Early design phase:
Here’s some of the early stuff I went through, starting from making a sketch to figure out the angles to make the triangles in order to fit the components, and an early test to make sure the electronic components could work together.
Guitar Neck and Head:
The neck was easy to construct from components I had ordered. I 3D printed the head first as it could be designed and printed independently of the rest of the guitar while I took time designing the interdependent body sections. I originally intended to use a USB cable and an ethernet cable as fake “guitar strings”, but dealing with the cables would have added another layer of complexity that I didn’t need to deal with in the timeline of a competition project.
I modelled 2020 extrusion in CAD in order to use offsets to create interfacing components. This was included in various forms in the guitar head and the keyboard body. I also left spaces for t-slot nuts to attach to the neck. I put in screws in place of tuning pegs. Eventually I’m considering some changes such as thickening the head (to better support the monitor) and adding some decorative (or functional) fake tuning pegs, perhaps with SD cards in them.
I designed these sections next after the head, as the were the next comparatively simplest section, and I needed to get parts in production ASAP, using the print time of the simplest parts to design the next parts to print. This section connects directly to the guitar neck, and contains the ball joint hinge connecting to the monitor section. It also houses the keyboard and the second guitar strap button for wearing the guitar around.
This section’s primary features are the connections for the latch, the plastic section designed to slide into the 2020 extrusion, and the added t-slot nut to allow to clamp solidly to the extrusion.
This section is the beginnings of the slot to hold the keyboard in place. It also continues the trend of t-slot nuts to hold onto the rail.
This section houses the magnets that hold the keyboard onto the guitar.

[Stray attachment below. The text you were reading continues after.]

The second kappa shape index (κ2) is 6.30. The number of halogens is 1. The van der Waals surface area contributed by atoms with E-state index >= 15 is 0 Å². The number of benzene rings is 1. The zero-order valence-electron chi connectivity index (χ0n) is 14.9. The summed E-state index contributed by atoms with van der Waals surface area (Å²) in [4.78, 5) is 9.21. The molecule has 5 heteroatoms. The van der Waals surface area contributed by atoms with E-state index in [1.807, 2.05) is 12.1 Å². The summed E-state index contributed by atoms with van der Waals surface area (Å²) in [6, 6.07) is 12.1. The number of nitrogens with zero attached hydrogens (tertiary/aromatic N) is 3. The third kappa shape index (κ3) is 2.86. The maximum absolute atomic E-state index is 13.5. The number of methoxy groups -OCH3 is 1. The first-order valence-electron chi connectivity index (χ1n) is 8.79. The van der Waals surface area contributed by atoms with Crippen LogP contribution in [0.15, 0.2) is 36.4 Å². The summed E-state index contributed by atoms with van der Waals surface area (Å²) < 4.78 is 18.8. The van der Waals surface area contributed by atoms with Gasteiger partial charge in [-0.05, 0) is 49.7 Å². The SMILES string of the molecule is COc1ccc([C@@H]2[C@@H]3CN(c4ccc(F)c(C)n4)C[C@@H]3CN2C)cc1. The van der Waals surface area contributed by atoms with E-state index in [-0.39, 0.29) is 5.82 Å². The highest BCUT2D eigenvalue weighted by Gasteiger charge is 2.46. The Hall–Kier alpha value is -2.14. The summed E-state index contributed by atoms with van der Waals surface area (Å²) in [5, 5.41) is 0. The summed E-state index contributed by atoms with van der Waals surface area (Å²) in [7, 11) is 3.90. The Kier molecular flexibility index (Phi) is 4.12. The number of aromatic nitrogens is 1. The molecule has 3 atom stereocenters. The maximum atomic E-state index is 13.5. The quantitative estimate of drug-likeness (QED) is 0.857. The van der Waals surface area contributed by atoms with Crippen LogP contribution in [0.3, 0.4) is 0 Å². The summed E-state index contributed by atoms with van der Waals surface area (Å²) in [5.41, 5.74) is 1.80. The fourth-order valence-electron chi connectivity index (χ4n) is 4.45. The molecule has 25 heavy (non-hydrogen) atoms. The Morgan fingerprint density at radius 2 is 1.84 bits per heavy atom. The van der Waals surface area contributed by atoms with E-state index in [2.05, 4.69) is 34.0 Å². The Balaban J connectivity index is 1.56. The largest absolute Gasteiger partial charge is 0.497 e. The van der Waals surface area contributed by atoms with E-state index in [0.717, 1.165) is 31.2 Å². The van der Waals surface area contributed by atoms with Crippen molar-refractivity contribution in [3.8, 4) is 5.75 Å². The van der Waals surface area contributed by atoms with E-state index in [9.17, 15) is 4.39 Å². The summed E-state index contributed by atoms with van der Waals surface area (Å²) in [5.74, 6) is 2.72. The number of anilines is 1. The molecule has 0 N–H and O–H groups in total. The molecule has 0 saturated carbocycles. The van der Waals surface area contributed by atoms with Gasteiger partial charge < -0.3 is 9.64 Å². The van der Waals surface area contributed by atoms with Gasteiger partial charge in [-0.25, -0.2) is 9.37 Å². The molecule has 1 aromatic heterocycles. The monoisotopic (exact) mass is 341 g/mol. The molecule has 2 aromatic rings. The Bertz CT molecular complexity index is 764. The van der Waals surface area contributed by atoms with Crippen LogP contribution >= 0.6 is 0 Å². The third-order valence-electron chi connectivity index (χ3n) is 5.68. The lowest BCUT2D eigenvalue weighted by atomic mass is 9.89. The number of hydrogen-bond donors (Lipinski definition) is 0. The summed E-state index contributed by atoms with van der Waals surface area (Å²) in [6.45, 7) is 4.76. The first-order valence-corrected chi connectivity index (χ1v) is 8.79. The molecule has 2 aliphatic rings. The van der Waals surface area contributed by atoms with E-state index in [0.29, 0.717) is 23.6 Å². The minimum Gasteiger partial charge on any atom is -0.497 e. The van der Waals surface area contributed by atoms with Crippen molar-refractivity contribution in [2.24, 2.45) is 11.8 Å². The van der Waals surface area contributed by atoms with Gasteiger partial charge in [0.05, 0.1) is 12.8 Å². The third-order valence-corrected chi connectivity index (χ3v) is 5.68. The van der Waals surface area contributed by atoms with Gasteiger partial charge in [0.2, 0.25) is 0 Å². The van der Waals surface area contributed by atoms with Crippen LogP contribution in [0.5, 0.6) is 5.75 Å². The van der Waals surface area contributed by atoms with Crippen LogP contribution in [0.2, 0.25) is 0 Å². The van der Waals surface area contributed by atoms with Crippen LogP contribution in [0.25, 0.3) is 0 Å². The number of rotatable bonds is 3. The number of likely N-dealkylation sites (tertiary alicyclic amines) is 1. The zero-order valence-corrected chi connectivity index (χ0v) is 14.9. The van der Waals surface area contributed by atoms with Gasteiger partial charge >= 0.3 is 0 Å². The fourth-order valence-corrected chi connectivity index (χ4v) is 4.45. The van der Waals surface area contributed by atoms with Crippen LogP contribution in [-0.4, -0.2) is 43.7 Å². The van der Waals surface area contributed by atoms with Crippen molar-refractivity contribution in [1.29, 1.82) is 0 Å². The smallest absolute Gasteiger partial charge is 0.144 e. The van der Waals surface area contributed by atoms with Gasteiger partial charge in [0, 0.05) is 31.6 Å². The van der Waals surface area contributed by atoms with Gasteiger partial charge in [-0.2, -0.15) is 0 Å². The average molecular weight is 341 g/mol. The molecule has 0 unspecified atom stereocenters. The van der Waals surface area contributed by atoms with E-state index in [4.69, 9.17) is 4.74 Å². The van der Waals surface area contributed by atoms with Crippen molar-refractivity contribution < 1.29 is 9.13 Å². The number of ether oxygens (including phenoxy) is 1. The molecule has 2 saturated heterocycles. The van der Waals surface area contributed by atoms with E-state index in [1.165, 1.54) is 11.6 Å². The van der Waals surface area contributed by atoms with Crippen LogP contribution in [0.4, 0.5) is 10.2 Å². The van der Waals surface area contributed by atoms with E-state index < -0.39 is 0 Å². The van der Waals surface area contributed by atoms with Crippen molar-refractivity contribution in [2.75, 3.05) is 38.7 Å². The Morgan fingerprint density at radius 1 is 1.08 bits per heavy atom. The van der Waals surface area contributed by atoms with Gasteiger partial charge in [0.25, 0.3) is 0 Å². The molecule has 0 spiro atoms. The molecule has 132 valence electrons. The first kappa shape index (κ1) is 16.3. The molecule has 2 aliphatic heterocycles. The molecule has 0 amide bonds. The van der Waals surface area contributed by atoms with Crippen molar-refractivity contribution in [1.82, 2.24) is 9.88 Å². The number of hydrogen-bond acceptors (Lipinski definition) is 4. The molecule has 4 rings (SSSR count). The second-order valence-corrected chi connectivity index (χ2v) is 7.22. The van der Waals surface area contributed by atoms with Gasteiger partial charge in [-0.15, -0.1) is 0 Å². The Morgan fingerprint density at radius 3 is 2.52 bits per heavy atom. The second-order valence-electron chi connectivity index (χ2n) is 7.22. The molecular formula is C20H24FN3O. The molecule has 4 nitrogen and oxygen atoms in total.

This part holds the remainder of the keyboard, as well as the guitar strap button for wearing the guitar around. At some point I want to slightly redesign this so that in the upper right of the keyboard slot there is space for access to the keyboard’s power button and a wire connecting the keyboard physically to the Pi instead of relying on bluetooth.
This had to be designed closely in tandem with the monitor side of this joint. This section’s purpose was to be solidly mechanically connected to the keyboard half, and hold the ball joint connecting the two halves together. There’s a space for a screw on the bottom to attach the ball joint, and a space and end-stop for a bold sticking out of the side of the ball joint. An accident after assembly caused the bolt to break straight through the end stop. Conveniently, I had recently added a 3D printing pen to my arsenal, and rebuilt the stop by hand in the same plastic… just much denser than it had been when it was originally printed.
Keyboard Section Assembled:
The magnets are used to attach the keyboard, which can be folded up to avoid being too obviously a computer. They keyboard then folds out to lay flush in the slot. I had to add tabs to get an easy grip on the keyboard to fold it back closed. Another item on my to-do list if I rebuild this is finger slots for grabbing the edges of the keyboard, for a cleaner build.
Note: They keyboard section could use a bit more weight to offset the weight of the monitor. The monitor tries to make the whole thing lean backwards a bit. For now, the guitar-neck kickstand partially compensates. Thickening the head of the guitar to match the thickness of the body would also help.
This section was one of the last things I designed due to to complexity and the need to get stuff to the printer as fast as possible.
This section includes the hole for the charging port cable and mounting points for the latch that holds the guitar closed.